Larry Kudlow: ‘People would rather have a job than a tax hike’
Kudlow: Even Democrats favor growth over redistribution of wealth
‘Kudlow’ host reacts to poll showing economic growth as the priority for most Americans
Larry Kudlow explained how waging a tax war against businesses and investors leads to economic war against blue-collar workers on 'Kudlow.'
LARRY KUDLOW: You’re really waging economic war against blue-collar, middle-class working folks who comprise the vast majority of the nearly 160 million-strong labor force. Now, of course, that’s supply-side economics. That’s the Laffer curve. I really think it’s plain old simple horse sense. People who work in business, in contrast to Ivy League faculty members, understand this full well. So, let’s take a look at some of these results.
The first chart, raising corporate taxes, okay? The mention of job losses reduces support for corporate tax hikes overall from 60% all the way down to 44%. That is a huge drop—16-point drop. Even Democrats who love their class warfare—their support drops 15 points from 75% to 60%. Now it’s interesting. Now, look it, this is not just an arbitrary threat of a job loss. I would argue periods of heavy tax hikes, like the 1930s or 1970s, produce huge job losses. Whereas periods of big tax cuts, like the 1920s or the JFK ’60s or the Reagan ’80s and more recently, the Trump pre-pandemic tax cuts produced huge job gains.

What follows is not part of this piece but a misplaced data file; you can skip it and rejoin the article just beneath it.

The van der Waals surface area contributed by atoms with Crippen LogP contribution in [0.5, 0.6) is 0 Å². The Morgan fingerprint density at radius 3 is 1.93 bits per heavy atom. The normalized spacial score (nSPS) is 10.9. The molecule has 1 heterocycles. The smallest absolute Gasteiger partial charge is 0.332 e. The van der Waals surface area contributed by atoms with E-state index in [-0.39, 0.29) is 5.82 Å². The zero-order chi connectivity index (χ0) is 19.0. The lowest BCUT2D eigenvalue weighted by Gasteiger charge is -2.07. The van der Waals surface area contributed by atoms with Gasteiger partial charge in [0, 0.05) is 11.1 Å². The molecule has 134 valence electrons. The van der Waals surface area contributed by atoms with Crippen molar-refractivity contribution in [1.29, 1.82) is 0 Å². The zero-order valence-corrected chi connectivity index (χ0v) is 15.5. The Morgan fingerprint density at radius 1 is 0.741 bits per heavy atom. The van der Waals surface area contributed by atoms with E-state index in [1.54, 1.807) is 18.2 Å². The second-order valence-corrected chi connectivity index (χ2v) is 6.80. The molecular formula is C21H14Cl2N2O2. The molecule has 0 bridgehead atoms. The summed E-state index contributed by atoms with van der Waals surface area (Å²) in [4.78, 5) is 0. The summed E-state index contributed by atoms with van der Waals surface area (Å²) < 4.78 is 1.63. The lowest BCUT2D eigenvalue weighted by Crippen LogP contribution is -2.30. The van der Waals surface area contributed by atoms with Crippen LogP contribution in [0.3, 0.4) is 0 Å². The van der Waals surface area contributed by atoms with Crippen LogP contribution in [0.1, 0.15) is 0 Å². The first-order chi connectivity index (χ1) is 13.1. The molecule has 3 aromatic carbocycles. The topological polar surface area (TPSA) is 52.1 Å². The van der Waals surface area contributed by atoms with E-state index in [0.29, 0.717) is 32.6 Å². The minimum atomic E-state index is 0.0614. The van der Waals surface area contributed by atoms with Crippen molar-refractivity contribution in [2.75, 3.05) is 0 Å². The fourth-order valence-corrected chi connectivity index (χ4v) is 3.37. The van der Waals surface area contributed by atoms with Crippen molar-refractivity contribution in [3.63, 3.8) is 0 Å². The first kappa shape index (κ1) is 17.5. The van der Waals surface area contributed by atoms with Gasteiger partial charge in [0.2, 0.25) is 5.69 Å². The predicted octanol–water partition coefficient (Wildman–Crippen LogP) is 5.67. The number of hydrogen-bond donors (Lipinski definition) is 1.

Now, I get it. Not everyone agrees with the supply-side view. OK fine. I respect that. But right now we’re facing a 3 or 4 trillion-dollar Biden tax hike and some very respectable sources are predicting massive job losses. Now, you may not agree with the tax foundation or the Wharton Penn Model or the NAM Rice Institute Model but they’re all very respectable and they’re all predicting similarly large economic and job losses as a result of across-the-board tax hikes, okay? These are very strong institutions. So if you’re going to ask voters what they think about tax hikes, you just need to inform them that they could result in big job losses.
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